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Urbanization and Biodiversity in King County

Urbanization and Biodiversity in King County

If you could step back in time about 175 years, almost all of the developed areas in King County would have been covered with forest or wetland or grassy meadows. Much of downtown Seattle was a big estuary. The landscape of this area prior to European colonization would have been rich in wildlife habitat. Now, wildlife habitat is highly fragmented by roads and other human infrastructure.  

The transformation of King County's landscape resulting from development, agriculture, and forestry has affected all native wildlife species in King County in some way. Vertebrate and invertebrate wildlife species have experienced habitat alteration, interrupted migration patterns, displacement, reduced reproductive success, and exposure to invasive species.  

When forest patches become too fragmented, many of the animals that use this habitat become more susceptible to predators, including nest predators, and parasites. Non-native invasive animal species continue to be a growing threat in King County, as more are introduced over time.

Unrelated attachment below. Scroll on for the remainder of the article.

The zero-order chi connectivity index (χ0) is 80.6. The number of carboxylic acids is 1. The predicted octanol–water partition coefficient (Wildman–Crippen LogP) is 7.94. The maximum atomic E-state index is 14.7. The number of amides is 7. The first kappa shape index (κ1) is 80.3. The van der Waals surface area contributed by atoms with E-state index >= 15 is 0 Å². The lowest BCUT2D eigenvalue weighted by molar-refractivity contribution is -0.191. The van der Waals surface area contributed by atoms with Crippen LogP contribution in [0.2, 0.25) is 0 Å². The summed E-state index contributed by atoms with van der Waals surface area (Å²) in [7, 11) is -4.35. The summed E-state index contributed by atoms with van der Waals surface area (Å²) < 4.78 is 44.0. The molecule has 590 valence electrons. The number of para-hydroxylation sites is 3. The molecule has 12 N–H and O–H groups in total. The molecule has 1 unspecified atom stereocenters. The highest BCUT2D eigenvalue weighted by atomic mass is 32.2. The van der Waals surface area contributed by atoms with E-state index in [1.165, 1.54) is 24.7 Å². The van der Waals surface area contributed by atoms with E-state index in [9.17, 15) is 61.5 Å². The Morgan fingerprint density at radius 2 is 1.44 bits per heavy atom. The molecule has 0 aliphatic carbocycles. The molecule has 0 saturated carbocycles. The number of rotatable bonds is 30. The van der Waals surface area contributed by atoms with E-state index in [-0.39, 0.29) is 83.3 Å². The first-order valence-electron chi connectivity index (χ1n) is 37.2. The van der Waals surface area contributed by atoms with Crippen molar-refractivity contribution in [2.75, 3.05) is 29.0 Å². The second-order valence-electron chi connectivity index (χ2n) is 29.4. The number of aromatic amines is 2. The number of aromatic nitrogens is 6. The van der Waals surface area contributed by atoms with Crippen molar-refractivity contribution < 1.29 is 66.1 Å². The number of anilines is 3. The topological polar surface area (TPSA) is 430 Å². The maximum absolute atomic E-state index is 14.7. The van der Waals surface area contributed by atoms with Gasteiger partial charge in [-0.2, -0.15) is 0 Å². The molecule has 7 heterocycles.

Development also brings pollution, which is another threat to biodiversity. Fishes and marine mammals seem to be particularly susceptible to pollution. Toxic contaminants include chemicals used for industrial, consumer, and agricultural purposes, transportation-related chemicals, and byproducts from manufacturing and combustion of fossil fuels. For example, harbor seals and killer whales carry large concentrations of polychlorinated biphenyl (PCBs) compounds and increasingly greater concentrations of flame retardant chemicals in their fatty tissue. The effects of these chemical loads are not well known, but in the case of killer whales, the contaminants can weaken immune systems, cause reproductive failure, and lower the survival rate of calves through maternal transfer of contaminants.

Shoreline armoring is another aspect of development that leads to a loss of marine habitat. It also interferes with sediment transport. Throughout Puget Sound, armoring has led to a decline in forage fish spawning habitat, feeding habitat for marine birds, and total area and abundance of marine plants.

Species you may encounter - and not necessarily want to